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Tip of the Week: 2 Ways to Ensure Privacy When Using a Public PC

Before we dive into this week’s tip, it has to be said: if you have a choice, you should probably avoid using a public computer. As a rule, these machines feature minimal security precautions, along with maximum risk to any data accessed by the PC. Although, if a situation ever arises in which you have no choice but to use a public computer, be sure to follow these security best practices.

Browse Privately
In the interest of a user’s convenience, most web browsers are configured to store informative things like browsing history, passwords, and downloads. On a private machine, these features can be pretty useful. However, if a public-access machine saves this data and you’re not careful, a stranger could access it and piece together your sensitive information.

Using a private browser helps to keep your personal browsing safe, even on a public computer. Private browsing is a function that’s built into many browsers that will erase any tracks you leave behind on the machine itself by wiping the local data. Although, be warned that private browsing only prevents the machine you are using from recalling what you accessed, but Internet providers, advertisers, and search engines still keep track of this information.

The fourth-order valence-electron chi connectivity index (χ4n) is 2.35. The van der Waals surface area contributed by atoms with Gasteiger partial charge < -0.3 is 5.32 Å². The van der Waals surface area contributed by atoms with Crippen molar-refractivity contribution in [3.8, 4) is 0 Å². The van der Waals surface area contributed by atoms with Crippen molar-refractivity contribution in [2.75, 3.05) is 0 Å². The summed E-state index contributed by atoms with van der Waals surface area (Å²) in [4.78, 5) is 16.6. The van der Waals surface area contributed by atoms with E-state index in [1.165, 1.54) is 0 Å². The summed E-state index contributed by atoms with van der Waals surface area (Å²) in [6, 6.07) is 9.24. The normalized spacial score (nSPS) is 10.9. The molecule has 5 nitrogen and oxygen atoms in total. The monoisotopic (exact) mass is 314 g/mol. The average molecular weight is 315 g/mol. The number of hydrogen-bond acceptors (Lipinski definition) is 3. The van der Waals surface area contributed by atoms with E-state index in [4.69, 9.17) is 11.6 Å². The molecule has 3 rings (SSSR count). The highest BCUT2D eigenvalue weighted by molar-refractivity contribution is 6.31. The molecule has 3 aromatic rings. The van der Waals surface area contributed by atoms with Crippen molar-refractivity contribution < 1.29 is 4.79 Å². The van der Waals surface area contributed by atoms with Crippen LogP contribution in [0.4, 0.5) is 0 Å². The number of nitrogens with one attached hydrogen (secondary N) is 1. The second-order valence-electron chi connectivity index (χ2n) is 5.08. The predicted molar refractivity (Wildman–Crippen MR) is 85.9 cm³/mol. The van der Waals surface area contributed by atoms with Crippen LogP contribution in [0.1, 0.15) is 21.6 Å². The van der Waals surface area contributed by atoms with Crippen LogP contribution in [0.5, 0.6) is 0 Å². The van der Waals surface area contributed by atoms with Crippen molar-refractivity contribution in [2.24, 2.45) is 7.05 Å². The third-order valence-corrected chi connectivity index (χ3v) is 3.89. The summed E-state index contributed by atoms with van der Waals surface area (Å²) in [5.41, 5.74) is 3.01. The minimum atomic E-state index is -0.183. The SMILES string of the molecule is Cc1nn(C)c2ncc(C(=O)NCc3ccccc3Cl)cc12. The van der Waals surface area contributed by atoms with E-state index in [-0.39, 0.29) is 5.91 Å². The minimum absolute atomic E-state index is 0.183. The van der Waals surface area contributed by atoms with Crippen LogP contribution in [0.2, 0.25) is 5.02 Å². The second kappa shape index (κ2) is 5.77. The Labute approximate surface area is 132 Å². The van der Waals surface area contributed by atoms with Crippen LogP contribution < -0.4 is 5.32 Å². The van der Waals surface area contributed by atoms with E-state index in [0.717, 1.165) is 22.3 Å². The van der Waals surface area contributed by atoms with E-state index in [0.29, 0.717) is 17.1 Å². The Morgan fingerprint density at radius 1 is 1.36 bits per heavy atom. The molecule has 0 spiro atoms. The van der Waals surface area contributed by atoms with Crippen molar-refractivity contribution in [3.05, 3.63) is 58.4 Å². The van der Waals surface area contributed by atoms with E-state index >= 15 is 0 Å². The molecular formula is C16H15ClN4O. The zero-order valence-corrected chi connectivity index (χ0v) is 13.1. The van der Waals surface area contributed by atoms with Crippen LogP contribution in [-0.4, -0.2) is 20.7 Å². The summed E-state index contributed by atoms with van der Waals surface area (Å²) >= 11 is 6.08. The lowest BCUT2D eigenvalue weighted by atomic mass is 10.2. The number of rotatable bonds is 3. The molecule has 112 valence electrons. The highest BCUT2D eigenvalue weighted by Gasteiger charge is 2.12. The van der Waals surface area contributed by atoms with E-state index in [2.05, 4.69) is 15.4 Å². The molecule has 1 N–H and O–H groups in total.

Make Use of a VPN
VPNs, or Virtual Private Networks, are great for private web browsing. Once you’ve logged in to your VPN, it shields your IP address and conceals your activity in a virtual tunnel, hidden under layers of encryption. Your identity and even your location are kept anonymous, thanks to the use of proxy servers the world over, protecting you from opportunistic attacks.

VPNs come in both free and reasonably-priced varieties. Additionally, if you plan on accessing your office network from an outside location using a VPN, it’s important to first setup your network so you can do this securely.

For more help securing your business assets in situations like this, as well as many other scenarios, give Directive a call at 607.433.2200.

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Sunday, 22 October 2017

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